Having regard to the ordinary meaning of the word, its context in s 319 and the purpose of s 319, as explained in the Second Reading Speech, negligence is not a necessary element of dangerous driving causing death or serious injury. Negligence may and, in many if not most cases will, underlie dangerous driving. But a person may drive with care and skill and yet drive dangerously. It is not appropriate to treat dangerousness as covering an interval in the range of negligent driving which is of lesser degree than driving which is "grossly negligent" within the meaning of s 318(2)(b) of the Crimes Act. The offence created by s 319 nevertheless takes its place in a coherent hierarchy of offences relating to death or serious injury arising out of motor vehicle accidents. It is not necessary to that coherence that the terms of the section be embellished by reading into them a requirement for proof of some species of criminal negligence.

Heydon J disagreed, this time in general consensus with Bell J. Both dissenters would have quashed the conviction and remitted the matter for re-sentencing.

The decision in this case accords with the decision in R v Bannister [2009] EWCA Crim 1571 (blogged about here way-back-when), where the UK Court of Appeal dealt with a case where the driving was dangerous, but arguably not negligent.


Tuesday, 19 June 2012

A dangerous cocktail

The introduction of Community Correction Orders may (in some cases, at least) actually increase the likelihood of a future term of imprisonment.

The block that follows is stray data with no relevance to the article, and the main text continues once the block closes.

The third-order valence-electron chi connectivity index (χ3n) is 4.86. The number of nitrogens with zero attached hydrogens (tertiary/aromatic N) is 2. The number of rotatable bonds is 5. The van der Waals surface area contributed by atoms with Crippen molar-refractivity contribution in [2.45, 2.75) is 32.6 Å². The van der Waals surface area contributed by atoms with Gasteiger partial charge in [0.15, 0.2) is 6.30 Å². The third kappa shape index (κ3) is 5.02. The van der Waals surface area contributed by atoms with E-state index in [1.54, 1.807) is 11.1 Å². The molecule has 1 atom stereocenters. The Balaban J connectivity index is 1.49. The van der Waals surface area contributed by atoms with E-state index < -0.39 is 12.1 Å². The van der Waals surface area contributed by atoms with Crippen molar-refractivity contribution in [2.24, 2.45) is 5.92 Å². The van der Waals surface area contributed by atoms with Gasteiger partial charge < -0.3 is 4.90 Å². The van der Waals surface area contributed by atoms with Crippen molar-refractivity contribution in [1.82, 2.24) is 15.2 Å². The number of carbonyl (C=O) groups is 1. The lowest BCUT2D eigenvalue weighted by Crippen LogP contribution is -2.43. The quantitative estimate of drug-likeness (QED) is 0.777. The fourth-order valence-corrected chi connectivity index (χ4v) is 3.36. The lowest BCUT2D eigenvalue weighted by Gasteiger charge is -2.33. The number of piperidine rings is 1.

Particularly where there are many offences dealt with together or the offences are serious, on a guilty plea many advocates will find themselves suggesting to the bench a 'cocktail' of a CCO and suspended sentence. It's often submitted that this will offer a carrot in the form of rehabilitative programs administered by the CCS, and the stick of a suspended sentence if there is further offending. The submission offers a credible alternative to prison (now ICOs are no longer available), but it's not without its risks.

What is sometimes overlooked is that a contravention of the CCO (whether by further offending or non-compliance) is itself an offence punishable by up to 3 months imprisonment. And where any offence punishable by imprisonment is committed, a contravention of a suspended sentence imposed at the same time naturally follows.

If the contravention is prompted by non-compliance with the CCO, exceptional circumstances will often be hard to find.

Is a machete a sword?

While on the subject of bladed weapons: Is a machete a sword?